Considering the collective interests of all living beings, it is essential that capitalism be eradicated. But, what should be the proper method to achieve this end?
It cannot be denied that violence gives rise to violence. Then again, nothing can ensure that the application of force without violence, with the intention of rectification, will necessarily bring good results. So what should be done under such circumstances?
Nothing would be better, if it were possible, than the eradication of capitalism by friendly persuasion and humanistic appeals. In that case the peace of the greater human family would not be much disturbed. But can it be guaranteed that everyone will respond to this approach? Some people may say that a day will come when, as a result of repeatedly listening to such appeals and gradually imbibing them over a long time, as well as through proper mental and spiritual education, good sense will prevail among the exploiters. This argument is very pleasant to hear. Such attempts are not reprehensible. But is it practicable to wait indefinitely for good sense to prevail among the exploiters? By then the exploited mass will have given up the ghost!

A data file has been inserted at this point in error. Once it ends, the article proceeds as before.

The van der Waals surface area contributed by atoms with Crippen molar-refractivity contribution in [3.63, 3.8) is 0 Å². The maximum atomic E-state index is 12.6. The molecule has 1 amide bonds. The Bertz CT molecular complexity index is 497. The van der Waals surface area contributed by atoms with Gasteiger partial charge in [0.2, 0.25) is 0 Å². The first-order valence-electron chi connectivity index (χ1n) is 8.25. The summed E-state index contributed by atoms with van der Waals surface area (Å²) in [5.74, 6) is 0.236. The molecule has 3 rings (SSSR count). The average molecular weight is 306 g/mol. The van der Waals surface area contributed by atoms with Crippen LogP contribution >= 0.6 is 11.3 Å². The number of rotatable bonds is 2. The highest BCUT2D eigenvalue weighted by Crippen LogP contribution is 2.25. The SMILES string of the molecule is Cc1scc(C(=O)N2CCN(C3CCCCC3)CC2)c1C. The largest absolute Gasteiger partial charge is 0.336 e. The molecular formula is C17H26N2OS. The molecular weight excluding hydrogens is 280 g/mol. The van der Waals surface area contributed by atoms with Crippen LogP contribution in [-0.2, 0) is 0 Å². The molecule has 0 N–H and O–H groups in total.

Though the humanistic approach works in some cases, in most instances it does not produce any result; and even where it does work, it takes a very long time. So, wherever necessary, capitalism must be forced to abandon its ferocious hunger by taking strong measures. But it cannot be assumed that even these measures will be completely successful, because those who appear to be under control due to fear of the law will adopt other ways to fulfil their desires. Black marketing, adulteration, etc., cannot be totally eradicated by threats or by arousing fear of the law.
Thus, stronger measures will have to be taken; that is, tremendous circumstantial pressure will have to be created. To create this sort of circumstantial pressure, the application of force is absolutely necessary. Those who believe that the non-application of force alone is ahiḿsá [not to hurt anyone] are bound to fail. No problem in this world can be solved by adopting this kind of ahiḿsá.” – Sarkar, Prabhat, 26 January 1958 RU, Trimohan, Bhagalpur, Prout in a Nutshell Part 3, Problems of the Day